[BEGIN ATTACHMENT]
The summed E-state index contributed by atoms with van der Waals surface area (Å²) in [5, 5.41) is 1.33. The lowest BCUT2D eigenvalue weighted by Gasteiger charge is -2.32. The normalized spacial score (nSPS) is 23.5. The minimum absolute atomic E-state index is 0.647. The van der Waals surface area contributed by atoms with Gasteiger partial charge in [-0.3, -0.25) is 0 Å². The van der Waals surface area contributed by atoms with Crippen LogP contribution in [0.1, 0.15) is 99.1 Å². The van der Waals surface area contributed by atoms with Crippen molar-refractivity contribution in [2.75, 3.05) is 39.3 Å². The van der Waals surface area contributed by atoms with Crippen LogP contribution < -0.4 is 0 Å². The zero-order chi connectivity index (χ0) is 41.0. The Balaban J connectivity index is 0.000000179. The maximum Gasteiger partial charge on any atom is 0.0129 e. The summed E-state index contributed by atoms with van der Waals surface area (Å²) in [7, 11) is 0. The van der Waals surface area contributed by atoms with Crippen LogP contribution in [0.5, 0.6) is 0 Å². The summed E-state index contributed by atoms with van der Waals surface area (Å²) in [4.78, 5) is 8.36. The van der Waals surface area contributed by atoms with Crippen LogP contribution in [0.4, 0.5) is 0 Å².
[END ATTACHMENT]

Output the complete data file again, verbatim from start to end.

The summed E-state index contributed by atoms with van der Waals surface area (Å²) in [5, 5.41) is 1.33. The lowest BCUT2D eigenvalue weighted by Gasteiger charge is -2.32. The normalized spacial score (nSPS) is 23.5. The minimum absolute atomic E-state index is 0.647. The van der Waals surface area contributed by atoms with Gasteiger partial charge in [-0.3, -0.25) is 0 Å². The van der Waals surface area contributed by atoms with Crippen LogP contribution in [0.1, 0.15) is 99.1 Å². The van der Waals surface area contributed by atoms with Crippen molar-refractivity contribution in [2.75, 3.05) is 39.3 Å². The van der Waals surface area contributed by atoms with Crippen LogP contribution < -0.4 is 0 Å². The zero-order chi connectivity index (χ0) is 41.0. The Balaban J connectivity index is 0.000000179. The maximum Gasteiger partial charge on any atom is 0.0129 e. The summed E-state index contributed by atoms with van der Waals surface area (Å²) in [7, 11) is 0. The van der Waals surface area contributed by atoms with Crippen LogP contribution in [0.5, 0.6) is 0 Å². The summed E-state index contributed by atoms with van der Waals surface area (Å²) in [4.78, 5) is 8.36. The van der Waals surface area contributed by atoms with Crippen LogP contribution in [0.4, 0.5) is 0 Å².